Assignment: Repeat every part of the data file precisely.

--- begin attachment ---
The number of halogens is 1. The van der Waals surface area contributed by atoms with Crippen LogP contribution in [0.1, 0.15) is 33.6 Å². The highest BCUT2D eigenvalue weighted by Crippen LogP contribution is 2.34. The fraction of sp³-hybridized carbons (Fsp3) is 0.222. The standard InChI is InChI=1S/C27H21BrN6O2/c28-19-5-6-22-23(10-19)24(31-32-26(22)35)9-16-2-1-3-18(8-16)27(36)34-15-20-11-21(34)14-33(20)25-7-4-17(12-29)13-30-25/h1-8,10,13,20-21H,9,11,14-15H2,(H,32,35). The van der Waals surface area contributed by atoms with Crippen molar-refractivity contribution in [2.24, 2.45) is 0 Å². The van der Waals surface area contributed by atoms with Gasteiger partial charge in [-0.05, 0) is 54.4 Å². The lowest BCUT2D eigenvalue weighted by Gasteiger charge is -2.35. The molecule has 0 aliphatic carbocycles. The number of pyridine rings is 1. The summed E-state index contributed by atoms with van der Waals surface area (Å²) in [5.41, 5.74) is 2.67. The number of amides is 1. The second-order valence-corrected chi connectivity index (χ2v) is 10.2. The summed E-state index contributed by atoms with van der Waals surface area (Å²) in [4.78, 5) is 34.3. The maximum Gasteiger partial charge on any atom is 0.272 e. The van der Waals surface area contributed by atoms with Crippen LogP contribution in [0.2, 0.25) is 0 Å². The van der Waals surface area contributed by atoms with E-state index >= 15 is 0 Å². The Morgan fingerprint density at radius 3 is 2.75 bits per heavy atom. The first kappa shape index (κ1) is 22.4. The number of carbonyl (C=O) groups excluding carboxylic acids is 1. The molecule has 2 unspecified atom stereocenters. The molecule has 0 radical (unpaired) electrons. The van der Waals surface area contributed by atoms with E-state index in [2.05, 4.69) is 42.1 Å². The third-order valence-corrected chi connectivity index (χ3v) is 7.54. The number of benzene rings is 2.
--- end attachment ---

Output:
The number of halogens is 1. The van der Waals surface area contributed by atoms with Crippen LogP contribution in [0.1, 0.15) is 33.6 Å². The highest BCUT2D eigenvalue weighted by Crippen LogP contribution is 2.34. The fraction of sp³-hybridized carbons (Fsp3) is 0.222. The standard InChI is InChI=1S/C27H21BrN6O2/c28-19-5-6-22-23(10-19)24(31-32-26(22)35)9-16-2-1-3-18(8-16)27(36)34-15-20-11-21(34)14-33(20)25-7-4-17(12-29)13-30-25/h1-8,10,13,20-21H,9,11,14-15H2,(H,32,35). The van der Waals surface area contributed by atoms with Crippen molar-refractivity contribution in [2.24, 2.45) is 0 Å². The van der Waals surface area contributed by atoms with Gasteiger partial charge in [-0.05, 0) is 54.4 Å². The lowest BCUT2D eigenvalue weighted by Gasteiger charge is -2.35. The molecule has 0 aliphatic carbocycles. The number of pyridine rings is 1. The summed E-state index contributed by atoms with van der Waals surface area (Å²) in [5.41, 5.74) is 2.67. The number of amides is 1. The second-order valence-corrected chi connectivity index (χ2v) is 10.2. The summed E-state index contributed by atoms with van der Waals surface area (Å²) in [4.78, 5) is 34.3. The maximum Gasteiger partial charge on any atom is 0.272 e. The van der Waals surface area contributed by atoms with Crippen LogP contribution in [0.2, 0.25) is 0 Å². The van der Waals surface area contributed by atoms with E-state index >= 15 is 0 Å². The Morgan fingerprint density at radius 3 is 2.75 bits per heavy atom. The first kappa shape index (κ1) is 22.4. The number of carbonyl (C=O) groups excluding carboxylic acids is 1. The molecule has 2 unspecified atom stereocenters. The molecule has 0 radical (unpaired) electrons. The van der Waals surface area contributed by atoms with E-state index in [2.05, 4.69) is 42.1 Å². The third-order valence-corrected chi connectivity index (χ3v) is 7.54. The number of benzene rings is 2.